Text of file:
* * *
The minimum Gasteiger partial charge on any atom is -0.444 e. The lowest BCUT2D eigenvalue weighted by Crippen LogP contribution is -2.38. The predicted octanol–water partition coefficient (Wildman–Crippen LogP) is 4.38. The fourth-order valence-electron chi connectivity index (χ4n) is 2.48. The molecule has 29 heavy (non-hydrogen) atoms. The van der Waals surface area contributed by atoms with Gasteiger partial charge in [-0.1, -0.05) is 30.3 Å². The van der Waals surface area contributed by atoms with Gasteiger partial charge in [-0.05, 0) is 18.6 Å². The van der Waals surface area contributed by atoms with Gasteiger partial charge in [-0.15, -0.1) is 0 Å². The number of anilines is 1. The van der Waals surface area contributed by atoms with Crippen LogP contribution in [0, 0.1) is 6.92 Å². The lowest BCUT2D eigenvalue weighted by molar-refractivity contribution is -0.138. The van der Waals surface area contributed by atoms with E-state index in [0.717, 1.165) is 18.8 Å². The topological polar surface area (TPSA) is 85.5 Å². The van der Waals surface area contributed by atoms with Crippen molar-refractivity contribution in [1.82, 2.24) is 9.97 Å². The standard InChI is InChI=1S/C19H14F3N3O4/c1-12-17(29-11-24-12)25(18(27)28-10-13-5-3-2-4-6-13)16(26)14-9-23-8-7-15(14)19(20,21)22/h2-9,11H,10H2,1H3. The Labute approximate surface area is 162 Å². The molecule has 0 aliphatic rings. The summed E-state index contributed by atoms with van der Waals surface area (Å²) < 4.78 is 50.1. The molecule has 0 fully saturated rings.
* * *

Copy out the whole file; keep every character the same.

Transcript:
The minimum Gasteiger partial charge on any atom is -0.444 e. The lowest BCUT2D eigenvalue weighted by Crippen LogP contribution is -2.38. The predicted octanol–water partition coefficient (Wildman–Crippen LogP) is 4.38. The fourth-order valence-electron chi connectivity index (χ4n) is 2.48. The molecule has 29 heavy (non-hydrogen) atoms. The van der Waals surface area contributed by atoms with Gasteiger partial charge in [-0.1, -0.05) is 30.3 Å². The van der Waals surface area contributed by atoms with Gasteiger partial charge in [-0.05, 0) is 18.6 Å². The van der Waals surface area contributed by atoms with Gasteiger partial charge in [-0.15, -0.1) is 0 Å². The number of anilines is 1. The van der Waals surface area contributed by atoms with Crippen LogP contribution in [0, 0.1) is 6.92 Å². The lowest BCUT2D eigenvalue weighted by molar-refractivity contribution is -0.138. The van der Waals surface area contributed by atoms with E-state index in [0.717, 1.165) is 18.8 Å². The topological polar surface area (TPSA) is 85.5 Å². The van der Waals surface area contributed by atoms with Crippen molar-refractivity contribution in [1.82, 2.24) is 9.97 Å². The standard InChI is InChI=1S/C19H14F3N3O4/c1-12-17(29-11-24-12)25(18(27)28-10-13-5-3-2-4-6-13)16(26)14-9-23-8-7-15(14)19(20,21)22/h2-9,11H,10H2,1H3. The Labute approximate surface area is 162 Å². The molecule has 0 aliphatic rings. The summed E-state index contributed by atoms with van der Waals surface area (Å²) < 4.78 is 50.1. The molecule has 0 fully saturated rings.